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The Colon: 1

If what follows the colon is a complete sentence, you

may capitalize the first letter

Examples:

Also note that some people like to capitalize the first

letter of the first word after the colon: They believe it

is more stylistically appropriate.

The words following the colon do not need to be a complete sentence or an independent clause, but if they do form a complete thought, then you may capitalize the first word if you wish.

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The Colon: 2

Displayed equations must be introduced with an

independent clause followed by a colon

Then, double space, write out equation, double space,

start new paragraph

Equations should be treated like extended quotes, that is preceded by an independent clause and then properly spaced.

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The Colon: 2

Example:


The following equation details the expression:


a = bc + 2d


The application of this...

Proper spacing is important in these

cases.

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The Colon: 2

Equations within a text do not require a colon

Example:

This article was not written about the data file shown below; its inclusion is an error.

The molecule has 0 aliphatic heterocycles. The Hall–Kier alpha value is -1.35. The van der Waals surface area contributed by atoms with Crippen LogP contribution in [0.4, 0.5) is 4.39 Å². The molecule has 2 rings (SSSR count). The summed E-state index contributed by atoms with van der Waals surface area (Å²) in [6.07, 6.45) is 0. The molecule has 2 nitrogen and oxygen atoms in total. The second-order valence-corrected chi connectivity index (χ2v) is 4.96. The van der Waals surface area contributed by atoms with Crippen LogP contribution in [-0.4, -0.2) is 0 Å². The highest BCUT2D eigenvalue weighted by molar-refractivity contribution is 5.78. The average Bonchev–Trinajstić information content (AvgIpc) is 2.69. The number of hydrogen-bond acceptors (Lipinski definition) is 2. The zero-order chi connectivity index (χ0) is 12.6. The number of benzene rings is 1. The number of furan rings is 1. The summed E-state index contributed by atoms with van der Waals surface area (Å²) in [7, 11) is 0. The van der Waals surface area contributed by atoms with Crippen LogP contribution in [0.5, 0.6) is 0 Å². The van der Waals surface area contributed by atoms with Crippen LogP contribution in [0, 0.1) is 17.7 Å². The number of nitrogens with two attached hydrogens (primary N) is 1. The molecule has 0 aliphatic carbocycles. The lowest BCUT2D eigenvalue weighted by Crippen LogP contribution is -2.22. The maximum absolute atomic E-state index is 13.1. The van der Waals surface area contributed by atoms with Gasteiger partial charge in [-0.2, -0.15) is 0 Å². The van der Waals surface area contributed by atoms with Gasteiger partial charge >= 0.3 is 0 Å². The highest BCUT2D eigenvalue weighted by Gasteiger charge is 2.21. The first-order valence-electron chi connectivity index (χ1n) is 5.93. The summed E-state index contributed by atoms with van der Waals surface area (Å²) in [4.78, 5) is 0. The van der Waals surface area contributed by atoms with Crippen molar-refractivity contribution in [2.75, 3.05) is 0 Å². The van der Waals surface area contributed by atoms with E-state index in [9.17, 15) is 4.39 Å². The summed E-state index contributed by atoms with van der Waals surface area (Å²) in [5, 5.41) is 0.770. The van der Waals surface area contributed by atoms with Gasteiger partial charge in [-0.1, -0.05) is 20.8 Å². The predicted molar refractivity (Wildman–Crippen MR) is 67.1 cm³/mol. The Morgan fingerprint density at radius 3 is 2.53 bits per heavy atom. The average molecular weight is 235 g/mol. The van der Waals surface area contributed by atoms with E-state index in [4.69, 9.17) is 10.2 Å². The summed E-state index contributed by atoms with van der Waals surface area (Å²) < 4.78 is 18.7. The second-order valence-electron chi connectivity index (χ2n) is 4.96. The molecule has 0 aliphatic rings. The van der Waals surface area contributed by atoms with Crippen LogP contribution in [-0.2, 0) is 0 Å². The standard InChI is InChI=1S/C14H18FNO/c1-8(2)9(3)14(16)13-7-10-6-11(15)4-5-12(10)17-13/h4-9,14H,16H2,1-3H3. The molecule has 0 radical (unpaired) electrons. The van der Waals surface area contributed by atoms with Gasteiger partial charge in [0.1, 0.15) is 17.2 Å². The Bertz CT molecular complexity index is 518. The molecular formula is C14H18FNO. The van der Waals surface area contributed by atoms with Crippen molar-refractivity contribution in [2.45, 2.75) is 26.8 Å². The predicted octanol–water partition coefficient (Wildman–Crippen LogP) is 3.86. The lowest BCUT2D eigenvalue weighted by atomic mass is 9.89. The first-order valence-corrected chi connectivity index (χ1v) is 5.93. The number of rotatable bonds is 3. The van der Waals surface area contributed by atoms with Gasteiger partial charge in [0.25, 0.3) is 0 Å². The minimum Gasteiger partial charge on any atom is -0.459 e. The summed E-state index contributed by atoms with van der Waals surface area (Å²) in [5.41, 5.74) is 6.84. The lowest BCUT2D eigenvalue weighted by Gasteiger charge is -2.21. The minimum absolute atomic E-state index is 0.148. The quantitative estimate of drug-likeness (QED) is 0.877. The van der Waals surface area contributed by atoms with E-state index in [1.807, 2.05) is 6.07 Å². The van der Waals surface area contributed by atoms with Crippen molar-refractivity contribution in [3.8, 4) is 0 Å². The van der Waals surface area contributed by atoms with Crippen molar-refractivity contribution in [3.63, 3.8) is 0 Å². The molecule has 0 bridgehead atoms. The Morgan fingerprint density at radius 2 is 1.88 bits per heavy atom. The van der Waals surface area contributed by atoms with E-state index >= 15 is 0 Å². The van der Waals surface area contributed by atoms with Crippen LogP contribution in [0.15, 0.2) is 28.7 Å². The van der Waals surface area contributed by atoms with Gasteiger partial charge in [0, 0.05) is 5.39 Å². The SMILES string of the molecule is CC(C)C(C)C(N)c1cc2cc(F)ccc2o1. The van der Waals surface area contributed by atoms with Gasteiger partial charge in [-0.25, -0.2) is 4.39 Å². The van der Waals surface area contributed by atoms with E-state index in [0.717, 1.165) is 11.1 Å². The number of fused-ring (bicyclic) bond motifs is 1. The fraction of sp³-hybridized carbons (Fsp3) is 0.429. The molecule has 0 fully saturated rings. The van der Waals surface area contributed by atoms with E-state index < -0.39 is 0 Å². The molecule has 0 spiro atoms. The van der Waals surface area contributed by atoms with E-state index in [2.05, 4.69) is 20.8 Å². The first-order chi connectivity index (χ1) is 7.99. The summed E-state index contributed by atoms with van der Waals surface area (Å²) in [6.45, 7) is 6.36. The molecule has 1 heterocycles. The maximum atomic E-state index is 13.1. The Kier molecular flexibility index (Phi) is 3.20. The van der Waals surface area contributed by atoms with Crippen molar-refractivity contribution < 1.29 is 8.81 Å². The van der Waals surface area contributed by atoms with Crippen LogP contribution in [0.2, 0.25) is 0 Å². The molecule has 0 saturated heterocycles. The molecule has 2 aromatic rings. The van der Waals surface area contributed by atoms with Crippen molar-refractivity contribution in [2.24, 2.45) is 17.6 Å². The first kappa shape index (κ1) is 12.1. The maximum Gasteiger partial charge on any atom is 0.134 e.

“The equation 2a = b + c showed...”

Equations incorporated into the text do not require a

colon.

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The Apostrophe: 1

Used in contractions

Generally, contractions are inappropriate in academic

writing

Example:

Temperature didn’t affect the reaction.

Temperature did not affect the reaction.

The apostrophe is a different punctuation mark than those we have examined previously, as it is directly associated with words, but it still presents some confusion to some people. Most people

are aware of the apostrophe’s use in contractions, even though contractions are inappropriate in most academic writing.

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The Apostrophe: 2

Indicates possession

Example: Freud’s argument states that...

The confusing use for some people is when the apostrophe is used to indicate possession. In this example it is quite clear, but problems arise with plurals and with words with different endings.

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Apostrophe: 2

Rule of thumb:

If you pronounce the s add ’s

If not, add ’

Examples:

The boy’s room (one boy)

The boys’ room (two boys)

Jess’s dog used to be Rex’s

As a rule of thumb, if when spoken you pronounce an ‘s’ you should add an apostrophe s (‘s). If not, then just add the apostrophe (‘). In the first example, we are talking about one boy and we

pronounce only one ‘s.’ In the second example, we are talking about two boys, but we still only say one ‘s’ (indicating the plurality), so we just use the apostrophe. You will see the most

discrepancy with the third example. There is only one ‘Jess’ and ‘Rex’, and we decidedly pronounce the letter ‘s’ in both cases, so you should add the apostrophe. However, you will see many

cases where people just add an apostrophe, perhaps because having the letter ‘s’ three times in a row looks wrong. But, you can add that third ‘s’ confident that it belongs there.